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Graph 6: Proportion of Australian population accessing PBS subsidised mental health-related prescription medication -- 2011, by Age and Sex
PRESCRIPTION MEDICATION TYPE
For females, Antidepressants were the most common drug type (around 10% of all females), followed by Anxiolytics (3.1%) and Hypnotics and Sedatives (2.9%). For males, Antidepressants were also the most common type of drug prescribed although the rate was lower than for females (5.6%).
Graph 7: Proportion of Australian population accessing PBS subsidised mental health-related prescription medication -- 2011, by Drug Type and Sex
STATE AND REGIONAL DIFFERENCES
Care must be taken when analysing the differences among states and regions as any differences may reflect the underlying age structure within the geographical area. In general, the populations outside Major Cities such as Inner Regional and Outer Regional areas have older age structures than the Major Cities and Remote/Very Remote areas. Also, the PBS data does not have complete coverage with some groups under-represented, particularly people in the Aboriginal Health Services program. Data for Remote, Very Remote and the Northern Territory are particularly affected (see Explanatory notes for further detail).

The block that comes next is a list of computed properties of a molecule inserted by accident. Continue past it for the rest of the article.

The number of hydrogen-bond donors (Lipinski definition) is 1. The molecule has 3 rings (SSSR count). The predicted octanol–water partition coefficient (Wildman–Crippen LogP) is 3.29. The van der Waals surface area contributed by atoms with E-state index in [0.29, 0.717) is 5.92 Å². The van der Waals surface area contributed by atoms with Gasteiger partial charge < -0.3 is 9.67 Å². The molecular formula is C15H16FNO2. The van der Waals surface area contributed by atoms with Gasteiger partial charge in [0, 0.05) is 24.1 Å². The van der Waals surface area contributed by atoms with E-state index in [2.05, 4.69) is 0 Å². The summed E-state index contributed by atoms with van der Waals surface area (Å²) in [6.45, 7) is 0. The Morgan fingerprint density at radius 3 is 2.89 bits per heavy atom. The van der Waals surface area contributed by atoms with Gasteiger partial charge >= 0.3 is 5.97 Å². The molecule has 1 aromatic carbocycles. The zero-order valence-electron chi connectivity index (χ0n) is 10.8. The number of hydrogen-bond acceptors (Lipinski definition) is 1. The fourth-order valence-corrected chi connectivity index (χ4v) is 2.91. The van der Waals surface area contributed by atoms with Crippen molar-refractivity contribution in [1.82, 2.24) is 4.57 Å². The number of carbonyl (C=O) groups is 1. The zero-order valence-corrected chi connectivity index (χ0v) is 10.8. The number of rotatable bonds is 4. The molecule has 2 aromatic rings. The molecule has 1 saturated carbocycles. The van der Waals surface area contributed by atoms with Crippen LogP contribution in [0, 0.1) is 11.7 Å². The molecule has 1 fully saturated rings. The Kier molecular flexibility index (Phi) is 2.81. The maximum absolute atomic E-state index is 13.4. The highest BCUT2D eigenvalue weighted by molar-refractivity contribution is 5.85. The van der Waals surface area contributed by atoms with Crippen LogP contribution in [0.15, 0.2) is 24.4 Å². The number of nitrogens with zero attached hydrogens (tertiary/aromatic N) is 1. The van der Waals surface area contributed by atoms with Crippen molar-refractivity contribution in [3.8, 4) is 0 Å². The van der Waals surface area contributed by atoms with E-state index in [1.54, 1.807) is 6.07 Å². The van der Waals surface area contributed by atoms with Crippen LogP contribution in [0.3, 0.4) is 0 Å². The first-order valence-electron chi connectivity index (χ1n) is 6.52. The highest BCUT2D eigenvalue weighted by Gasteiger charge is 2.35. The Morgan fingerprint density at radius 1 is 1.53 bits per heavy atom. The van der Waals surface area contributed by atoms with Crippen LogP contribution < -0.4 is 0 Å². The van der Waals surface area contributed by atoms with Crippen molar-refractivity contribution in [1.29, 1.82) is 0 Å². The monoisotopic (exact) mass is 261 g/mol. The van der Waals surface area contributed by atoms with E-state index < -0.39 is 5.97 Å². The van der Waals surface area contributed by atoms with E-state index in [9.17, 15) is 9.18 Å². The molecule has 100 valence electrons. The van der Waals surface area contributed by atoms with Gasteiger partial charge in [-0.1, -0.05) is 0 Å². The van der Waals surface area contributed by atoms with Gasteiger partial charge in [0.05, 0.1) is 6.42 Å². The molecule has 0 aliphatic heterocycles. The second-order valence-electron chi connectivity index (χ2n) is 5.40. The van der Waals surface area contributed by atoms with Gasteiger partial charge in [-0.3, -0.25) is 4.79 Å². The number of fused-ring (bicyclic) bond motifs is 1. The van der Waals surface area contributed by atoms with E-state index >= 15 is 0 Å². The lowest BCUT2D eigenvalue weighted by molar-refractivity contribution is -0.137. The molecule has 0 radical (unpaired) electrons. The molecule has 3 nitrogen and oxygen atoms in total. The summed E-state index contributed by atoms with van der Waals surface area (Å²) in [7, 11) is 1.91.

In 2011, Tasmania (14.5%) had the highest proportion of the population accessing a PBS subsidised mental health-related prescription medication, reflecting in part the underlying older age structure of the State. Similarly, people living in Inner and Outer regional areas also tend to be older and again these regions had higher proportions of people accessing mental health-related prescription medication (13.5% and 12% respectively) than Major Cities (10.3%) which have a younger age profile.
The Index of Relative Socio-economic Disadvantage (IRSD) is a general socio-economic index that summarises a range of information about the economic and social conditions of people and households within an area. By using the IRSD from the Census and combining it with the PBS data it is possible to determine the socio-economic patterns amongst those who use subsidised mental health-related prescription medication.
In 2011, of all people living in the most disadvantaged areas, 15.4% accessed a PBS subsidised mental health-related medication, most commonly Antidepressants (10.8% of all people living in these areas). Of all people living in the least disadvantaged areas, 7.2% accessed a PBS subsidised mental health-related medication, again most commonly Antidepressants (5.2% of all people living in these areas).
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